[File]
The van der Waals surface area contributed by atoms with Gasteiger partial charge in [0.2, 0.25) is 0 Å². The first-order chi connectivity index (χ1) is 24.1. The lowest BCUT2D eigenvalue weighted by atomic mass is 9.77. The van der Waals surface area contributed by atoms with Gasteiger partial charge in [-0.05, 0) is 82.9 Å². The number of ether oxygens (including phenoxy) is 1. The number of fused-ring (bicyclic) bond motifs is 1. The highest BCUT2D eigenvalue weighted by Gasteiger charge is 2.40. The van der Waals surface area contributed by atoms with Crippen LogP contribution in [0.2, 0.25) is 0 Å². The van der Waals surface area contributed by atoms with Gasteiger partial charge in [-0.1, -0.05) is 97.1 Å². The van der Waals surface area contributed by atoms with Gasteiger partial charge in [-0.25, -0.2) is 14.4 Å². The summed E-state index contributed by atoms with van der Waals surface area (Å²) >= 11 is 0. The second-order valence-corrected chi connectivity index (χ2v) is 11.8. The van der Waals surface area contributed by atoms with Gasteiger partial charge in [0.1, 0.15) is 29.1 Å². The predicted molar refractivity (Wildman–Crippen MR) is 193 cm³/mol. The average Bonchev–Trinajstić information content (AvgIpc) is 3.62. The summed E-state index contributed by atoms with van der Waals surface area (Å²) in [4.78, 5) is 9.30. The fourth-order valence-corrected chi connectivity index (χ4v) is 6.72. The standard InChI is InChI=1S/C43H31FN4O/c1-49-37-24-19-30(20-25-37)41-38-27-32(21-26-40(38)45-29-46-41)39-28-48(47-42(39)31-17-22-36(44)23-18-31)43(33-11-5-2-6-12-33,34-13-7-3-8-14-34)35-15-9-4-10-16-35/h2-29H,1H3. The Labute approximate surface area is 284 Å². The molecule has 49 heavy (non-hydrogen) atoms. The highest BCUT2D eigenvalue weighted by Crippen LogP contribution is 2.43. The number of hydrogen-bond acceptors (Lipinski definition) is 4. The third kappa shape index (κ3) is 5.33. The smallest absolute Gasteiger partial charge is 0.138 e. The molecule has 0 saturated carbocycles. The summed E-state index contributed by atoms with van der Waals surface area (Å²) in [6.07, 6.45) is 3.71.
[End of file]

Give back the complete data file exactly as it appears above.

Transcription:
The van der Waals surface area contributed by atoms with Gasteiger partial charge in [0.2, 0.25) is 0 Å². The first-order chi connectivity index (χ1) is 24.1. The lowest BCUT2D eigenvalue weighted by atomic mass is 9.77. The van der Waals surface area contributed by atoms with Gasteiger partial charge in [-0.05, 0) is 82.9 Å². The number of ether oxygens (including phenoxy) is 1. The number of fused-ring (bicyclic) bond motifs is 1. The highest BCUT2D eigenvalue weighted by Gasteiger charge is 2.40. The van der Waals surface area contributed by atoms with Crippen LogP contribution in [0.2, 0.25) is 0 Å². The van der Waals surface area contributed by atoms with Gasteiger partial charge in [-0.1, -0.05) is 97.1 Å². The van der Waals surface area contributed by atoms with Gasteiger partial charge in [-0.25, -0.2) is 14.4 Å². The summed E-state index contributed by atoms with van der Waals surface area (Å²) >= 11 is 0. The second-order valence-corrected chi connectivity index (χ2v) is 11.8. The van der Waals surface area contributed by atoms with Gasteiger partial charge in [0.1, 0.15) is 29.1 Å². The predicted molar refractivity (Wildman–Crippen MR) is 193 cm³/mol. The average Bonchev–Trinajstić information content (AvgIpc) is 3.62. The summed E-state index contributed by atoms with van der Waals surface area (Å²) in [4.78, 5) is 9.30. The fourth-order valence-corrected chi connectivity index (χ4v) is 6.72. The standard InChI is InChI=1S/C43H31FN4O/c1-49-37-24-19-30(20-25-37)41-38-27-32(21-26-40(38)45-29-46-41)39-28-48(47-42(39)31-17-22-36(44)23-18-31)43(33-11-5-2-6-12-33,34-13-7-3-8-14-34)35-15-9-4-10-16-35/h2-29H,1H3. The Labute approximate surface area is 284 Å². The molecule has 49 heavy (non-hydrogen) atoms. The highest BCUT2D eigenvalue weighted by Crippen LogP contribution is 2.43. The number of hydrogen-bond acceptors (Lipinski definition) is 4. The third kappa shape index (κ3) is 5.33. The smallest absolute Gasteiger partial charge is 0.138 e. The molecule has 0 saturated carbocycles. The summed E-state index contributed by atoms with van der Waals surface area (Å²) in [6.07, 6.45) is 3.71.